Michael Pollan follows his section on animal happiness with a section, disparagingly titled “The Vegan Utopia,” that aims to point out some of the practical problems of a vegan world.
Pollan calls the ideology of animal rights “parochial” and “urban,” chiding Peter Singer for his comment that “In our normal life, there is no serious clash of interests between human and nonhuman animals.”
Pollan is right to point out that harvesting plants kills animals, but he makes a conclusion that is not quite right. He writes, “If our goal is to kill as few animals as possible people should probably try to eat the largest possible animal that can live on the least cultivated land: grass-finished steaks for everyone.”
Though Pollan doesn’t cite a source for this claim, the argument likely traces back to Steven Davis, who put forward a similar claim in a 2002 paper. Davis argued, in particular, that a ruminant-based diet was most compatible with Tom Regan’s goal of minimizing harm to animals.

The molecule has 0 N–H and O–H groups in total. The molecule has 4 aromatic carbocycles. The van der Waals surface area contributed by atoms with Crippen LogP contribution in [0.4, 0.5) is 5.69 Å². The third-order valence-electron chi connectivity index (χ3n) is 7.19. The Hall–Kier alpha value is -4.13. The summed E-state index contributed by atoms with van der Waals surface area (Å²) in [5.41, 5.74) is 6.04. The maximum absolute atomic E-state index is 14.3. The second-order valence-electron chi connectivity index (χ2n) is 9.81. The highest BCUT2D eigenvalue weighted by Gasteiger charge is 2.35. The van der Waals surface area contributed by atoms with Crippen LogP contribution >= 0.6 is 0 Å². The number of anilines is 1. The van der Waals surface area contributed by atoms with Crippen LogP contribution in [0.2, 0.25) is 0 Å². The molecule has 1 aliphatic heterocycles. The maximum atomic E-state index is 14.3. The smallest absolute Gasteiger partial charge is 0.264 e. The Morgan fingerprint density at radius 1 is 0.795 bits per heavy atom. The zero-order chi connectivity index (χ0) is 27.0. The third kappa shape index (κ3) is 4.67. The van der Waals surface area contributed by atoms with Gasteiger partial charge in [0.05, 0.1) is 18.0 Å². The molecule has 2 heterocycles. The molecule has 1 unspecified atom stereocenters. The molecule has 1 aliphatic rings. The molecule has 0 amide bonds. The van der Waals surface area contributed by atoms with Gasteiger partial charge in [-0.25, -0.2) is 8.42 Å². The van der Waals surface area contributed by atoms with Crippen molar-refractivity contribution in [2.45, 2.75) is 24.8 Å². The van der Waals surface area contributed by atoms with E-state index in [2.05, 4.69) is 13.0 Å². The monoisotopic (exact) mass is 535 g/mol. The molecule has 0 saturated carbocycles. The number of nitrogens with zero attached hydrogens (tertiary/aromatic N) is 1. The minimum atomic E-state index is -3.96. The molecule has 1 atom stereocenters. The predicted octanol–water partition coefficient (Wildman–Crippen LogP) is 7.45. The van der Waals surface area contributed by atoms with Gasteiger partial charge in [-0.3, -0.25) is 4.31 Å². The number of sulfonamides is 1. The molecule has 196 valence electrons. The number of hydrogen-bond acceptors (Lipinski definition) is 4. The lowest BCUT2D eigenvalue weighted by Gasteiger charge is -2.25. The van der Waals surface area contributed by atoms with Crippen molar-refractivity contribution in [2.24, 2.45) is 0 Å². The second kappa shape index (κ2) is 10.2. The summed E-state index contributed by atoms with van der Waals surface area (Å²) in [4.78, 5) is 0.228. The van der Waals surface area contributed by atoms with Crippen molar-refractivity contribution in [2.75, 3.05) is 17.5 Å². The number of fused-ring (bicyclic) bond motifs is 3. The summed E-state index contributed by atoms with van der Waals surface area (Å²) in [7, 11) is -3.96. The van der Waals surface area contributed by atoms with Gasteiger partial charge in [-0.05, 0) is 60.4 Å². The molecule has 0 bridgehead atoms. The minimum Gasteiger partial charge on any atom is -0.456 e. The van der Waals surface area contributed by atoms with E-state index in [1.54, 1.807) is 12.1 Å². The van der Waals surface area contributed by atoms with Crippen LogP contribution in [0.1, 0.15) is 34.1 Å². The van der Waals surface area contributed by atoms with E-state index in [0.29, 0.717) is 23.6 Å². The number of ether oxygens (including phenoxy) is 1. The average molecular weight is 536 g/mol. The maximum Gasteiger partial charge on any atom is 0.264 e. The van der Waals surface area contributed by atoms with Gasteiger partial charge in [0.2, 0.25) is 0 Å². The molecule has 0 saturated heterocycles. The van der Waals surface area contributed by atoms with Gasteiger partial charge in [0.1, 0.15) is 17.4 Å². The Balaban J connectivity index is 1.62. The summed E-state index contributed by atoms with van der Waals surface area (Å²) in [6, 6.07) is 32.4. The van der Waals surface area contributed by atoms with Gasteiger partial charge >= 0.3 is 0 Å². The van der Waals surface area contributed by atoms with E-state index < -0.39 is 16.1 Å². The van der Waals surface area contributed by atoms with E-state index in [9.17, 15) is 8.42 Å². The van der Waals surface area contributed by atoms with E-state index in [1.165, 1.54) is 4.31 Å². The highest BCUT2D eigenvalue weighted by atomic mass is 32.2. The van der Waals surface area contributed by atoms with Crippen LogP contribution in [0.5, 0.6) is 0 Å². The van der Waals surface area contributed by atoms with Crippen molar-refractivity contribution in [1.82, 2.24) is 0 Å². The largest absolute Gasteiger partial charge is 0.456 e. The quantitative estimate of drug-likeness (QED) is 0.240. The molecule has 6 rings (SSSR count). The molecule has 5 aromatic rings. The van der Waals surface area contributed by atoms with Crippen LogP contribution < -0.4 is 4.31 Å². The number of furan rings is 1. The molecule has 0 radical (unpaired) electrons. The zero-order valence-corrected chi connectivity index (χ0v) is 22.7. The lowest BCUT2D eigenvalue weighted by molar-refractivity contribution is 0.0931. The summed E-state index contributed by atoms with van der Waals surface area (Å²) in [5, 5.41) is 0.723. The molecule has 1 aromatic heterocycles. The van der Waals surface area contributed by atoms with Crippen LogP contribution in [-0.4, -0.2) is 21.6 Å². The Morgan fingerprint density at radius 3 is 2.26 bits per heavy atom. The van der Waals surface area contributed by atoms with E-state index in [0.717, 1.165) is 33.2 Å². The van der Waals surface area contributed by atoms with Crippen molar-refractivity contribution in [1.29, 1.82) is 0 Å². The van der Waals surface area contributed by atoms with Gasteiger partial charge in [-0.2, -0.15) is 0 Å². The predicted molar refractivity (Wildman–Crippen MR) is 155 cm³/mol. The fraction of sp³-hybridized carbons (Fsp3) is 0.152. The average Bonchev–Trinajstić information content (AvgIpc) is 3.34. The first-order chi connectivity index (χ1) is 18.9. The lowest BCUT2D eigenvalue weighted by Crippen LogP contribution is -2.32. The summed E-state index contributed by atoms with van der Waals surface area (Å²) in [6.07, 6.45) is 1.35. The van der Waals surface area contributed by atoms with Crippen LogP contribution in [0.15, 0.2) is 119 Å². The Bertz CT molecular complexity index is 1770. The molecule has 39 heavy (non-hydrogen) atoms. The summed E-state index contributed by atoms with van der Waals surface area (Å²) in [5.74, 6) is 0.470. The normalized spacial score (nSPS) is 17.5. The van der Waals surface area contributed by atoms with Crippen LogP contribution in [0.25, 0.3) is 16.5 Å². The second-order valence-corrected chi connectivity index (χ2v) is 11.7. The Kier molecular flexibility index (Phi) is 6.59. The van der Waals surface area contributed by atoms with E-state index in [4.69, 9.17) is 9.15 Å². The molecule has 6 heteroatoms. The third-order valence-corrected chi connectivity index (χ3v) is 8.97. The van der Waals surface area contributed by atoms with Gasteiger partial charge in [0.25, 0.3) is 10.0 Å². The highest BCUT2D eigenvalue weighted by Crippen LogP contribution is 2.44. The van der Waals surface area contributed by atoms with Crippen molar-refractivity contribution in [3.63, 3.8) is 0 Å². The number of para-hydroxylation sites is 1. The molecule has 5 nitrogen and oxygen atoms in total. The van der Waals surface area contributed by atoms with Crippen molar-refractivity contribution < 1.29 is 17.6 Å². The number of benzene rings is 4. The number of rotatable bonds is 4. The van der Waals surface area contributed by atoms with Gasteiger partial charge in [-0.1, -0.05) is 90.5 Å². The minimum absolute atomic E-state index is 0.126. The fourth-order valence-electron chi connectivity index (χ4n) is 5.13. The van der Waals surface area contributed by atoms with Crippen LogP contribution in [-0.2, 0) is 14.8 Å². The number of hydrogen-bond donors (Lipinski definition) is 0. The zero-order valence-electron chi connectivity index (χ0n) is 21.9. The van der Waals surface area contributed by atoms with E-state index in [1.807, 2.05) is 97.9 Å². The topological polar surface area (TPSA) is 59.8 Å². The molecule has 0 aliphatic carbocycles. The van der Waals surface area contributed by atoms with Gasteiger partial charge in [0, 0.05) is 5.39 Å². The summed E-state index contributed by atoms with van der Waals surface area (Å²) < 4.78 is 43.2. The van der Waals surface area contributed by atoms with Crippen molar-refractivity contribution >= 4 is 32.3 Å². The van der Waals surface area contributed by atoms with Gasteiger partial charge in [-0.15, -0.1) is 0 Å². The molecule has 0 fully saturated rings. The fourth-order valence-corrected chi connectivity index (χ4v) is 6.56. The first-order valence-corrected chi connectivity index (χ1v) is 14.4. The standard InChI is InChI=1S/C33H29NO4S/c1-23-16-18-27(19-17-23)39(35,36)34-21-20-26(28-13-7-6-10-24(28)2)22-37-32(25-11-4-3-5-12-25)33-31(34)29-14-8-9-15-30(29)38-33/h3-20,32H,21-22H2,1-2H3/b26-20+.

However, Gaverick Matheny has pointed out (in a paper that is also freely available) that Davis’s calculations include a serious error. What Davis actually shows is that if half of American agricultural land were converted to pasture and half to croplands, the number of animals killed would be less than if all of that land were used to grow crops. He ignores the fact that using all of the land for crops would feed many more people; only a fraction of our agricultural land would be needed to feed the country a vegan diet. Correcting for this error, Matheny finds that protein production for a vegan diet would result in the deaths of 0.3 wild animals annually, compared to 1.5 wild animals for ruminant-based protein.
Matheny also points out that the number of animals killed is an inadequate measure of harm in any ethical theory. Andy Lamey offers further objections, including the very limited amount of scientific evidence available, the inclusion of animals deaths due to predation, and human deaths in slaughterhouse accidents (which are more important than animal deaths in Regan’s ethical theory).